MIND/BRAIN/BEHAVIOR INITIATIVE
Cover: Seeing Red: A Study in Consciousness, from Harvard University PressCover: Seeing Red in PAPERBACK

Seeing Red

A Study in Consciousness

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Product Details

PAPERBACK

$30.00 • £24.95 • €27.00

ISBN 9780674030541

Publication Date: 02/28/2009

Academic Trade

160 pages

5-1/2 x 7 inches

26 schematic drawings

Belknap Press

Mind/Brain/Behavior Initiative

World

“Consciousness matters. Arguably it matters more than anything. The purpose of this book is to build towards an explanation of just what the matter is.” Nicholas Humphrey begins this compelling exploration of the biggest of big questions with a challenge to the reader, and himself. What’s involved in “seeing red”? What is it like for us to see someone else seeing something red?

Seeing a red screen tells us a fact about something in the world. But it also creates a new fact—a sensation in each of our minds, the feeling of redness. And that’s the mystery. Conventional science so far hasn’t told us what conscious sensations are made of, or how we get access to them, or why we have them at all. From an evolutionary perspective, what’s the point of consciousness? Humphrey offers a daring and novel solution, arguing that sensations are not things that happen to us, they are things we do—originating in our primordial ancestors’ expressions of liking or disgust. Tracing the evolutionary trajectory through to human beings, he shows how this has led to sensations playing the key role in the human sense of Self.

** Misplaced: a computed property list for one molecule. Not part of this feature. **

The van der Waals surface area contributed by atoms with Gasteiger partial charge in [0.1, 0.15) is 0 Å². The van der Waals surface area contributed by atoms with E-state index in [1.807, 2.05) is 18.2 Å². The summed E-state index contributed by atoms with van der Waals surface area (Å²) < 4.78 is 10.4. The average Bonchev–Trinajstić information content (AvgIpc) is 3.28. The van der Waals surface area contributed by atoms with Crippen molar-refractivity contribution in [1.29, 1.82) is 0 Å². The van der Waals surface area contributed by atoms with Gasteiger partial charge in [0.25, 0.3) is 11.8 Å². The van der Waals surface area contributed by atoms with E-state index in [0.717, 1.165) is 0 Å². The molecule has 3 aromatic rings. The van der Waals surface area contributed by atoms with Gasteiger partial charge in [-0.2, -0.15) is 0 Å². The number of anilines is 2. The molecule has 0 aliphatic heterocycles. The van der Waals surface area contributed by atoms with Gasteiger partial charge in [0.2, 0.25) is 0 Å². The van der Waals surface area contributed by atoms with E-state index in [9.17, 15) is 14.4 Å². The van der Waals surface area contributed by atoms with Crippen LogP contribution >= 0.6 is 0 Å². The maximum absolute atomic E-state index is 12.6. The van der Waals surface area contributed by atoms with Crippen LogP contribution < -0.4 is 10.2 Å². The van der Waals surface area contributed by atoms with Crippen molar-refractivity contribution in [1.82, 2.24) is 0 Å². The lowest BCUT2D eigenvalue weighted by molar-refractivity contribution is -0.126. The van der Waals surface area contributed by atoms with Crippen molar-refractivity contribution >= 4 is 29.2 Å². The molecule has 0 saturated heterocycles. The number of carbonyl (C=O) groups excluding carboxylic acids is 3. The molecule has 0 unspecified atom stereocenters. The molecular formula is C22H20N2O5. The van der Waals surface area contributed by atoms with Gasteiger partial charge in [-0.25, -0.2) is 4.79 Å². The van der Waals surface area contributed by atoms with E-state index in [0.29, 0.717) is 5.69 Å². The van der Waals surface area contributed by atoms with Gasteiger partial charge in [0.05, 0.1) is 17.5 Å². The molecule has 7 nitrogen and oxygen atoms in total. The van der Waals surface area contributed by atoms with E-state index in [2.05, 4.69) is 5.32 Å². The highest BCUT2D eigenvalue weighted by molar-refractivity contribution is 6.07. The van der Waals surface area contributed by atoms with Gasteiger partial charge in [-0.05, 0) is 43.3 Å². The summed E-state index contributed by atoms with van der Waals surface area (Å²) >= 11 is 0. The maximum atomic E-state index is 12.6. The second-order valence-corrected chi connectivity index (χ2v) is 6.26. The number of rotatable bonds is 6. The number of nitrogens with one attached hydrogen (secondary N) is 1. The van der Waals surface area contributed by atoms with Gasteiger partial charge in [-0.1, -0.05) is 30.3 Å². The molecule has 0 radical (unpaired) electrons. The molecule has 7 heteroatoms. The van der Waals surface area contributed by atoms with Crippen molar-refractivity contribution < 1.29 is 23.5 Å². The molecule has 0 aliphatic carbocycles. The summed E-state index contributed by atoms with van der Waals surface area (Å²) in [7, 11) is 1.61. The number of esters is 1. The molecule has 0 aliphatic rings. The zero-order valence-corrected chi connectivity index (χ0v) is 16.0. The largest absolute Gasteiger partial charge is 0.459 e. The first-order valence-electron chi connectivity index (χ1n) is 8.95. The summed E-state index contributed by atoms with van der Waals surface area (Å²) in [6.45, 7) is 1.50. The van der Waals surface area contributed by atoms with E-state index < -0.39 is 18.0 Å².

The Self, as we now know it from within, seems to have fascinating other-worldly properties. It leads us to believe in mind-body duality and the existence of a soul. And such beliefs—even if mistaken—can be highly adaptive, because they increase the value we place on our own and others’ lives. “Consciousness matters,” Humphrey concludes with striking paradox, “because it is its function to matter. It has been designed to create in human beings a Self whose life is worth pursuing.”

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Jacket: An Inquiry into Modes of Existence: An Anthropology of the Moderns, by Bruno Latour, translated by Catherine Porter, from Harvard University Press

Honoring Latour

In awarding Bruno Latour the 2021 Kyoto Prize for Arts and Philosophy, the Inamori Foundation said he has “revolutionized the conventional view of science” and “his philosophy re-examines ‘modernity’ based on the dualism of nature and society.” Below is an excerpt from An Inquiry into Modes of Existence: An Anthropology of the Moderns. For more than twenty years, scientific and technological controversies have proliferated in number and scope, eventually reaching the climate itself. Since geologists are beginning to use the term “Anthropocene” to designate the era of Earth’s history that follows the Holocene